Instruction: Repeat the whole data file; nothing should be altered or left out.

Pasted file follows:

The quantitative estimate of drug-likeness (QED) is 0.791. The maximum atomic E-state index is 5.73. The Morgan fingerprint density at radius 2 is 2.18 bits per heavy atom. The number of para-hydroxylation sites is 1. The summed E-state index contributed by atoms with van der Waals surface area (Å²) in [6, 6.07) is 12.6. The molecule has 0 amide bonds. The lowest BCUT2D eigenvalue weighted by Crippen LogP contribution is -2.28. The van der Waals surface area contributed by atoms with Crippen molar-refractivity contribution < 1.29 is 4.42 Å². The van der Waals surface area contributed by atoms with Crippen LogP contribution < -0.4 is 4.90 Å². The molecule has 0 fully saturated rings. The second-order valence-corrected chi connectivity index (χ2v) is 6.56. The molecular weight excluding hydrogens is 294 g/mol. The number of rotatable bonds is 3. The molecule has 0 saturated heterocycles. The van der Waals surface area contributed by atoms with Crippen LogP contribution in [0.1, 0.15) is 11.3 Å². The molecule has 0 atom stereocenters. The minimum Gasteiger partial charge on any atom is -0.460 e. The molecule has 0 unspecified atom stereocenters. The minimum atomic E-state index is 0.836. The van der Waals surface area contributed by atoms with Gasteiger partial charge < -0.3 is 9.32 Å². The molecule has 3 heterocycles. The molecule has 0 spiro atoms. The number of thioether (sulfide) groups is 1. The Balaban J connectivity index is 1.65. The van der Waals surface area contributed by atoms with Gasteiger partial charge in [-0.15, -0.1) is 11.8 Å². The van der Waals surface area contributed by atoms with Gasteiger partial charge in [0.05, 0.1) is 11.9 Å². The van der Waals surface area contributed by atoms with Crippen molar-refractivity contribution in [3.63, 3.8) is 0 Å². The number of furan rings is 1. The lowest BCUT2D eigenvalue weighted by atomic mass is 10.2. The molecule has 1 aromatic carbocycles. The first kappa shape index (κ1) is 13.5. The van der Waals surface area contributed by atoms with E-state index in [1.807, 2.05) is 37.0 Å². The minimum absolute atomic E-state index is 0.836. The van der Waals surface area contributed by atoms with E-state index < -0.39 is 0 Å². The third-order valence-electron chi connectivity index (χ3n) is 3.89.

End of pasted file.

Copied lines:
The quantitative estimate of drug-likeness (QED) is 0.791. The maximum atomic E-state index is 5.73. The Morgan fingerprint density at radius 2 is 2.18 bits per heavy atom. The number of para-hydroxylation sites is 1. The summed E-state index contributed by atoms with van der Waals surface area (Å²) in [6, 6.07) is 12.6. The molecule has 0 amide bonds. The lowest BCUT2D eigenvalue weighted by Crippen LogP contribution is -2.28. The van der Waals surface area contributed by atoms with Crippen molar-refractivity contribution < 1.29 is 4.42 Å². The van der Waals surface area contributed by atoms with Crippen LogP contribution < -0.4 is 4.90 Å². The molecule has 0 fully saturated rings. The second-order valence-corrected chi connectivity index (χ2v) is 6.56. The molecular weight excluding hydrogens is 294 g/mol. The number of rotatable bonds is 3. The molecule has 0 saturated heterocycles. The van der Waals surface area contributed by atoms with Crippen LogP contribution in [0.1, 0.15) is 11.3 Å². The molecule has 0 atom stereocenters. The minimum Gasteiger partial charge on any atom is -0.460 e. The molecule has 0 unspecified atom stereocenters. The minimum atomic E-state index is 0.836. The van der Waals surface area contributed by atoms with Gasteiger partial charge < -0.3 is 9.32 Å². The molecule has 3 heterocycles. The molecule has 0 spiro atoms. The number of thioether (sulfide) groups is 1. The Balaban J connectivity index is 1.65. The van der Waals surface area contributed by atoms with Gasteiger partial charge in [-0.15, -0.1) is 11.8 Å². The van der Waals surface area contributed by atoms with Gasteiger partial charge in [0.05, 0.1) is 11.9 Å². The van der Waals surface area contributed by atoms with Crippen molar-refractivity contribution in [3.63, 3.8) is 0 Å². The number of furan rings is 1. The lowest BCUT2D eigenvalue weighted by atomic mass is 10.2. The molecule has 1 aromatic carbocycles. The first kappa shape index (κ1) is 13.5. The van der Waals surface area contributed by atoms with E-state index in [1.807, 2.05) is 37.0 Å². The minimum absolute atomic E-state index is 0.836. The van der Waals surface area contributed by atoms with E-state index < -0.39 is 0 Å². The third-order valence-electron chi connectivity index (χ3n) is 3.89.